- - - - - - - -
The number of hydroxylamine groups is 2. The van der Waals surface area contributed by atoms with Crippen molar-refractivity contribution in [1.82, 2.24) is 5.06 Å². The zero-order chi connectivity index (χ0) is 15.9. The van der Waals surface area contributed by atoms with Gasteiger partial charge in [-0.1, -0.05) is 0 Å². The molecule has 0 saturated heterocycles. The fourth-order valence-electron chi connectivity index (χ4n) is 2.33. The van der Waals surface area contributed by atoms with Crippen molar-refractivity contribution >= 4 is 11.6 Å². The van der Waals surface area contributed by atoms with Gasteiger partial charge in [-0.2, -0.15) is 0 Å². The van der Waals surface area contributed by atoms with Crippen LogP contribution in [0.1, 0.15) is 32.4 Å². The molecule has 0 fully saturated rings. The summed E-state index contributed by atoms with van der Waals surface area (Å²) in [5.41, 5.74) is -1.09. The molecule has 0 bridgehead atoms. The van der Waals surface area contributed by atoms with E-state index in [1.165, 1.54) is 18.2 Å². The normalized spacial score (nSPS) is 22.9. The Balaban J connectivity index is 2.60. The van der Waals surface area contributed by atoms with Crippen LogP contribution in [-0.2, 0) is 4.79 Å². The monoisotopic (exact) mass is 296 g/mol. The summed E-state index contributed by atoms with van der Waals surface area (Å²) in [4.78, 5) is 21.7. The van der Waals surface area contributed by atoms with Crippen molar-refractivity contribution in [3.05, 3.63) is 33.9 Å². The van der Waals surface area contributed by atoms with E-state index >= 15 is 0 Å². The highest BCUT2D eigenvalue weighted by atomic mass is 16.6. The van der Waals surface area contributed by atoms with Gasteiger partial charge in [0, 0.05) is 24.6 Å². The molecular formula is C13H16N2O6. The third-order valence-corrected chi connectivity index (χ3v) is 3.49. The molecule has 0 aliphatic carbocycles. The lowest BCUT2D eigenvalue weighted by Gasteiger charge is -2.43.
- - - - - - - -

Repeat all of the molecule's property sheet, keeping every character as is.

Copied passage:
The number of hydroxylamine groups is 2. The van der Waals surface area contributed by atoms with Crippen molar-refractivity contribution in [1.82, 2.24) is 5.06 Å². The zero-order chi connectivity index (χ0) is 15.9. The van der Waals surface area contributed by atoms with Gasteiger partial charge in [-0.1, -0.05) is 0 Å². The molecule has 0 saturated heterocycles. The fourth-order valence-electron chi connectivity index (χ4n) is 2.33. The van der Waals surface area contributed by atoms with Crippen molar-refractivity contribution >= 4 is 11.6 Å². The van der Waals surface area contributed by atoms with Gasteiger partial charge in [-0.2, -0.15) is 0 Å². The van der Waals surface area contributed by atoms with Crippen LogP contribution in [0.1, 0.15) is 32.4 Å². The molecule has 0 fully saturated rings. The summed E-state index contributed by atoms with van der Waals surface area (Å²) in [5.41, 5.74) is -1.09. The molecule has 0 bridgehead atoms. The van der Waals surface area contributed by atoms with E-state index in [1.165, 1.54) is 18.2 Å². The normalized spacial score (nSPS) is 22.9. The Balaban J connectivity index is 2.60. The van der Waals surface area contributed by atoms with Crippen LogP contribution in [-0.2, 0) is 4.79 Å². The monoisotopic (exact) mass is 296 g/mol. The summed E-state index contributed by atoms with van der Waals surface area (Å²) in [4.78, 5) is 21.7. The van der Waals surface area contributed by atoms with Crippen molar-refractivity contribution in [3.05, 3.63) is 33.9 Å². The van der Waals surface area contributed by atoms with E-state index >= 15 is 0 Å². The highest BCUT2D eigenvalue weighted by atomic mass is 16.6. The van der Waals surface area contributed by atoms with Gasteiger partial charge in [0, 0.05) is 24.6 Å². The molecular formula is C13H16N2O6. The third-order valence-corrected chi connectivity index (χ3v) is 3.49. The molecule has 0 aliphatic carbocycles. The lowest BCUT2D eigenvalue weighted by Gasteiger charge is -2.43.